Unleashing misogyny and hypocrisy – What’s up with France?
“Don’t be surprised if you get raped when you dress like that”. This is what an unknown male MP from Sarkozy’s party UMP allegedly declared late May 2011.
Since the Dominique Strauss-Khan scandalous sex assault affair broke out (last month) – followed by other similar accusations of sexual harassment made against other male politicians – , there is has been a lot of agitation in the French National Assembly (Parliament), especially when some female MPs started to openly speak about the chauvinism and misogyny of their male counterparts, and on the job more generally.
On Tuesday the 7th, two female MPs also organised a “Journée de la jupe” (Day of the skirt) at the National Assembly to protest against the unashamed sexism going on in the work place. Male MPs keep minimising such accusations, declaring them untrue or exaggerated. And, as the comment of this unknown MP shows, some even shockingly joked about it – if such filth can be called a joke.
But seriously, what is this? How can an MP dare make such comment?
What I keep being surprised about is how the French society and culture can so easily let such events take place and such declarations be made? Aren’t the politicians supposed to set a good example? Aren’t they supposed to defend the rights of their citizens whatever their sex and gender?
For the past years, and for the past months especially, politicians have been on the backs of veiled French Muslim women, passing laws preventing them from freely wearing garments that many of them consider a protection from the male gaze. Yet, these same politicians are now acting with the same male chauvinism they condemned when supposedly coming from French Muslim men. Explain the hypocrisy here: aren’t sexist comments and behaviours a violation of a woman’s rights to feel safe, secured and dignified at workplace? If so, I believe that is be oppression.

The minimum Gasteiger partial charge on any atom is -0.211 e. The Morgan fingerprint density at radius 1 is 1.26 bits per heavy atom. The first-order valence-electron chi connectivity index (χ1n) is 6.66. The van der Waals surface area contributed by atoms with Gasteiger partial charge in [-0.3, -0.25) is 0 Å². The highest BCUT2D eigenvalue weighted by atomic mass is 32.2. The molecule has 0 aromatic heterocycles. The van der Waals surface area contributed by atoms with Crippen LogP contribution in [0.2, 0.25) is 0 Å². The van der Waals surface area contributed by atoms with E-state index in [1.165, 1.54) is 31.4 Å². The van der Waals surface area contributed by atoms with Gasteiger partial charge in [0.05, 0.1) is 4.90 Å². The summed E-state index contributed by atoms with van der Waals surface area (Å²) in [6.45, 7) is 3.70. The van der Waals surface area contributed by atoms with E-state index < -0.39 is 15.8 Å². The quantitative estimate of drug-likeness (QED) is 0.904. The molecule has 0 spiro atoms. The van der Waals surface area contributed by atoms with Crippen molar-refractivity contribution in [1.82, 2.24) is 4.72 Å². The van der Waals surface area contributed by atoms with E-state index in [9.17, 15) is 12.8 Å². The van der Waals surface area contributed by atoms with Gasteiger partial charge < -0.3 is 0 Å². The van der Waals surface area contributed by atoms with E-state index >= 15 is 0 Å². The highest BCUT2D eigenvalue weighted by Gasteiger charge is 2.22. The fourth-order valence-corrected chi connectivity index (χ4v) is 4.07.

These male MPs do not like when women get dressed in the feminine fashion of the French cultural norm, yet, when women, like some French Muslims, choose to cover up, they also criticise them, calling them subservient to male and oppressed. Do you see the resemblance? Do you notice the contradictions between political idealistic discourses and social realities?
President Sarkozy told the French National Assembly:
“We cannot accept to have in our country women who are prisoners behind netting, cut off from all social life, deprived of identity. That is not the idea that the French republic has of women’s dignity. The issue of the burqa is not a religious issue. It is a question of freedom and of women’s dignity.” He continues declaring that, “the burqa is not a religious sign. It is a sign of the subjugation, of the submission, of women.”
So, women freedom and women dignity… Please Mister President, tell me, do your male MPs respect the freedom and dignity of their female colleagues? Tell me also why, if the burqa isn’t a religious sign as you declared, do you refuse it in the French public and secular space?
Why can’t the French politics and laws respect the dignity and freedom of all women, regardless the way they dress? Why, us, the once so revolutionary, liberal, cannot set an example for the rest of the world in terms of respect towards women, respect of their basic rights, freedom and dignity?
Gosh! We are so far from what a society should be; where one’s freedom stops where the other’s one begins, where all, regardless the citizenship, the colour of the skin, the sex or gender, the belief, share the same rights to dignity, to equality and respect.
Qur’an [3:14] “Adorned for the people are the worldly pleasures, such as the women, having children, piles upon piles of gold and silver, trained horses, livestock, and crops. These are the materials of this world. A far better abode is reserved at God.”